Plans to consolidate Anniston's schools cannot proceed until federal approval is given, school board attorneys advised Thursday.
During the work session of the Anniston Board of Education, its attorneys said more information must be provided to the U.S. Department of Justice and that the agency needs to give its approval before consolidation efforts are carried out.
"My plan is to provide them with all the information that we have — the more they have, the more trust we give them," said attorney Burgin Kent. "It's better for everyone to get on board at the start."
Kent said he did not know how long it would take the Justice Department to make a decision.
The school board's goal is to begin consolidation in 2015 at the earliest.
The board has been mulling the idea of consolidation for more than a year. Board members have said consolidation is needed to save money due to decreases in enrollment. The proposed plan is to close Cobb Elementary and Constantine Elementary and then spread their students among the remaining schools.
The attorneys noted that the information needed to justify school consolidation could also help the school system prove it no longer requires federal oversight to comply with desegregation. Without oversight, the school system could approve projects faster, Anniston school officials say.
Under the terms spelled out in 1967 in the Lee v. Macon case, all public schools in Alabama were compelled to move ahead with desegregation and required to seek federal approval before undertaking any projects like school construction or consolidation.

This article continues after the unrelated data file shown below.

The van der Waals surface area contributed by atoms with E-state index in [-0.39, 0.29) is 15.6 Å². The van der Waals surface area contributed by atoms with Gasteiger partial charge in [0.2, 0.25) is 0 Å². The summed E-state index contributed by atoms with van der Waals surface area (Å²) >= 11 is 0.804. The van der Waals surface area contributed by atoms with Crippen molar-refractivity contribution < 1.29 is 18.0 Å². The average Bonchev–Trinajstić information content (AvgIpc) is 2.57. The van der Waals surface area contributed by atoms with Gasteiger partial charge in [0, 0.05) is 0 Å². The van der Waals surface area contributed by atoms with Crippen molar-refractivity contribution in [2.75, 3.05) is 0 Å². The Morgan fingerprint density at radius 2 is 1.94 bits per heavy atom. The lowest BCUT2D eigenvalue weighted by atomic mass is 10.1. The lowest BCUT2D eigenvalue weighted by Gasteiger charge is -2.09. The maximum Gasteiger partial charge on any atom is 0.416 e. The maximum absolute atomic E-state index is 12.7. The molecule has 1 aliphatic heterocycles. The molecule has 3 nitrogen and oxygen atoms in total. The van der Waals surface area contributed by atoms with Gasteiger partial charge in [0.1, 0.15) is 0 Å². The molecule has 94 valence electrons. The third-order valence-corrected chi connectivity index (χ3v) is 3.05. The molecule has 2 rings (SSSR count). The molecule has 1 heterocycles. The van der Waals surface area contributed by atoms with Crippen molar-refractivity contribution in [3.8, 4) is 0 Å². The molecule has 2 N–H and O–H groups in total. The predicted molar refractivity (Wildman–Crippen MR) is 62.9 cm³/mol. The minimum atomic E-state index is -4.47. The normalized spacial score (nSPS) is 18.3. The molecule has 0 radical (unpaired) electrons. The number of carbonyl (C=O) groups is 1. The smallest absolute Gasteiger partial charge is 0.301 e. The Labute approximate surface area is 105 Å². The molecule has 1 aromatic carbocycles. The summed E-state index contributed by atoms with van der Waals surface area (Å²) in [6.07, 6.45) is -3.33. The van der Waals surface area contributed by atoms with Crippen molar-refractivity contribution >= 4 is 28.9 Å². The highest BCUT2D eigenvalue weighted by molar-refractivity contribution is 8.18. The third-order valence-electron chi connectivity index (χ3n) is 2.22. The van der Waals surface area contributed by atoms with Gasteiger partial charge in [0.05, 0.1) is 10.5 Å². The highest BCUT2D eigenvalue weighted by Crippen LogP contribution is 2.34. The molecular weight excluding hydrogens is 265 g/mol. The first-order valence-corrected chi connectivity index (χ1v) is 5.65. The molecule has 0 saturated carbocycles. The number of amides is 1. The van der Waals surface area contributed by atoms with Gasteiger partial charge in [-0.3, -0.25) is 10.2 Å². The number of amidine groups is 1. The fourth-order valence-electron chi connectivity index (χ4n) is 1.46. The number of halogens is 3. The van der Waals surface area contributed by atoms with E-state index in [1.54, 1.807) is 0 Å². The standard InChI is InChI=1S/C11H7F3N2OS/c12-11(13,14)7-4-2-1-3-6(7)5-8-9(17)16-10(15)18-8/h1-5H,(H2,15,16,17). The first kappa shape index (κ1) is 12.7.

Schools that have since met desegregation requirements are granted unitary status and no longer require federal approval on projects.
"All of this can help lead toward unitary status," Robin Andrews, school board attorney, said about the information needed to justify Anniston's school consolidation plans. "We're dealing with a lot of the same things, the same people at the Justice Department, employment, facilities, students and transportation."
The information would basically show there is little need to continue desegregation efforts because, due to demographic shifts in recent decades, 95 percent of Anniston's student population is black. Also, more than 50 percent of the school system's employees are black.
The attorneys also noted that it would still be up to the board on whether to seek unitary status.
After the meeting, Superintendent Darren Douthitt said having unitary status would help the school system move faster with projects, such as its current consolidation efforts.
"If we had unitary status, we wouldn't be having to go through all this," Douthitt said.
After the work session, the board entered into a regular meeting, where, incidentally, it approved the system's annual report to the Justice Department that shows it is meeting the requirements of Lee v. Macon.
Also during the meeting, the board passed a resolution supporting the city of Anniston's west Anniston master plan. The city approved the plan earlier this year, which lays out a strategy to revitalize west Anniston. The plan was developed through the collaboration of the city, the board, the Anniston Housing Authority and area residents.
"I'm somewhat elated ... the city, the school board and the housing authority is working together," said William Hutchings, board member. "That's something we've never had in this city and I feel like this west Anniston plan ... that something good will come out of it."